At the end of the week, on Friday night, before you close up shop, you send them another quick note, “Here’s where I’ve got to on these three priorities.” It holds you accountable and focuses you. It stops you from reacting to everything around you during the week and focuses on the most important things because you know you have to report back but more importantly, it becomes the map of your progress during the year. It becomes an incontrovertible piece of evidence for your annual review. That, in my mind, particularly for women, can be a game-changer because you now have a record with your boss of what you accomplished during the year. It also makes doing that annual review a lot easier but it also puts in black and white in your results rather than getting amorphous, “You need to work on it back at present, blah, blah, blah,” which is a catch-all for, “I don’t know what else to say to you but you are a woman and I’m not going to promote you.” This gives you incontrovertible evidence of your results throughout the year.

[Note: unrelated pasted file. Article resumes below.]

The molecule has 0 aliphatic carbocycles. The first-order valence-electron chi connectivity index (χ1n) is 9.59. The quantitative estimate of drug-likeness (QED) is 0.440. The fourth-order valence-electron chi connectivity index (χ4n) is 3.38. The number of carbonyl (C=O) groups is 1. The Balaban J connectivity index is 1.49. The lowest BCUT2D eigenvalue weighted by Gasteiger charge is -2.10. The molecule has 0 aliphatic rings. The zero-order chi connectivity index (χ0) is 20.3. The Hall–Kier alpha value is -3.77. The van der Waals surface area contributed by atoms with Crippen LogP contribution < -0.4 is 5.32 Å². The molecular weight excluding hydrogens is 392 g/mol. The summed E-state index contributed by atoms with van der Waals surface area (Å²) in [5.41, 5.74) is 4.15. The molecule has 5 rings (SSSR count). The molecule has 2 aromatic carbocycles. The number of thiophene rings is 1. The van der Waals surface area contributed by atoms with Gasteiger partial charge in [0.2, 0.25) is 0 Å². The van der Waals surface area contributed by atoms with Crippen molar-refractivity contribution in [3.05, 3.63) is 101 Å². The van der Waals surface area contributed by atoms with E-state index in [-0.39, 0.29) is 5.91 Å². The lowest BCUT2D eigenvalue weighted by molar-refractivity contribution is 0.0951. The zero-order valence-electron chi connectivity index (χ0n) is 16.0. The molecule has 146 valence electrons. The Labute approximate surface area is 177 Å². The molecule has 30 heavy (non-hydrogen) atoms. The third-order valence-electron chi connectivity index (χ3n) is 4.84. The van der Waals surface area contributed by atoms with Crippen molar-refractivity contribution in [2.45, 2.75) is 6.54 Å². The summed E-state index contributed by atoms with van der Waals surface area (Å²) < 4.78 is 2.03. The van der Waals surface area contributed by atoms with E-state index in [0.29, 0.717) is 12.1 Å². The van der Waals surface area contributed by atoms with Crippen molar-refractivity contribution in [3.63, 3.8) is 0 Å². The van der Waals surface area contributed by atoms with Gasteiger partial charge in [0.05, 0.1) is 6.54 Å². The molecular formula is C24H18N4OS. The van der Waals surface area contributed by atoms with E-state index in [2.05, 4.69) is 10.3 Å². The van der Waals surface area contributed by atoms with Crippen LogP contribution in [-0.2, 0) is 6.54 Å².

If you are on C-level, in theory, your boss is then the board, would you recommend that for someone who is C-level or running their own company?
If you are running the company, I would have everybody else doing it under you to have this big standard of the information flowing up. If you are in the C-Suite for an organization, I would argue that doing this once a month for your CEO, getting it on paper and record is important. I wouldn’t do it every week. I would probably do it once a month and I would keep it to two slides and say, “Here are my accomplishments for the month. This is what I’m working on next month. Here’s how far I’ve got.” Again, it’s written documentation of what you are working on and where you are getting results.